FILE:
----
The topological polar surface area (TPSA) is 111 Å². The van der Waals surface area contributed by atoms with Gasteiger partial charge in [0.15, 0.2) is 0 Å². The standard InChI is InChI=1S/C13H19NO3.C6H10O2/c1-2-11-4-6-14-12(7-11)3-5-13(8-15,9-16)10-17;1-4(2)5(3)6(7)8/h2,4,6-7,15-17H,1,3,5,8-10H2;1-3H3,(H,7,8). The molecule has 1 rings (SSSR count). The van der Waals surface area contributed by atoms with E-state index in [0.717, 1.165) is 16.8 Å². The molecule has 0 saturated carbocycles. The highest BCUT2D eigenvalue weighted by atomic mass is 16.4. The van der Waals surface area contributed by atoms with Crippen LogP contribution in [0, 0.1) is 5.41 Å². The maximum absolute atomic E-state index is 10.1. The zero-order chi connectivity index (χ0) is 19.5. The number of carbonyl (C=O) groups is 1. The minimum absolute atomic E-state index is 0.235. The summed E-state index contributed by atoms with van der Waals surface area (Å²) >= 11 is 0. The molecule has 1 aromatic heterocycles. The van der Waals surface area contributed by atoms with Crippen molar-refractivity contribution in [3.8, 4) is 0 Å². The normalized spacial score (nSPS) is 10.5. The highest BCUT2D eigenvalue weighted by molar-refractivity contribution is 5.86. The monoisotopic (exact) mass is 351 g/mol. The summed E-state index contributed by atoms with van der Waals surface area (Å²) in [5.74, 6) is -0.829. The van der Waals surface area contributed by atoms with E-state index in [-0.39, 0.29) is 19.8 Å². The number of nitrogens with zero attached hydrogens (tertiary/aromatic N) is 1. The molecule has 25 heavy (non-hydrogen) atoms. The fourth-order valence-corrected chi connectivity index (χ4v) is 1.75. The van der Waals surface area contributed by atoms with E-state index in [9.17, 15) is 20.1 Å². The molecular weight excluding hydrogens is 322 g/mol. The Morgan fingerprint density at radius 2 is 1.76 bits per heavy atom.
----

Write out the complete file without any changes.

The topological polar surface area (TPSA) is 111 Å². The van der Waals surface area contributed by atoms with Gasteiger partial charge in [0.15, 0.2) is 0 Å². The standard InChI is InChI=1S/C13H19NO3.C6H10O2/c1-2-11-4-6-14-12(7-11)3-5-13(8-15,9-16)10-17;1-4(2)5(3)6(7)8/h2,4,6-7,15-17H,1,3,5,8-10H2;1-3H3,(H,7,8). The molecule has 1 rings (SSSR count). The van der Waals surface area contributed by atoms with E-state index in [0.717, 1.165) is 16.8 Å². The molecule has 0 saturated carbocycles. The highest BCUT2D eigenvalue weighted by atomic mass is 16.4. The van der Waals surface area contributed by atoms with Crippen LogP contribution in [0, 0.1) is 5.41 Å². The maximum absolute atomic E-state index is 10.1. The zero-order chi connectivity index (χ0) is 19.5. The number of carbonyl (C=O) groups is 1. The minimum absolute atomic E-state index is 0.235. The summed E-state index contributed by atoms with van der Waals surface area (Å²) >= 11 is 0. The molecule has 1 aromatic heterocycles. The van der Waals surface area contributed by atoms with Crippen molar-refractivity contribution in [3.8, 4) is 0 Å². The normalized spacial score (nSPS) is 10.5. The highest BCUT2D eigenvalue weighted by molar-refractivity contribution is 5.86. The monoisotopic (exact) mass is 351 g/mol. The summed E-state index contributed by atoms with van der Waals surface area (Å²) in [5.74, 6) is -0.829. The van der Waals surface area contributed by atoms with E-state index in [-0.39, 0.29) is 19.8 Å². The number of nitrogens with zero attached hydrogens (tertiary/aromatic N) is 1. The molecule has 25 heavy (non-hydrogen) atoms. The fourth-order valence-corrected chi connectivity index (χ4v) is 1.75. The van der Waals surface area contributed by atoms with E-state index in [9.17, 15) is 20.1 Å². The molecular weight excluding hydrogens is 322 g/mol. The Morgan fingerprint density at radius 2 is 1.76 bits per heavy atom.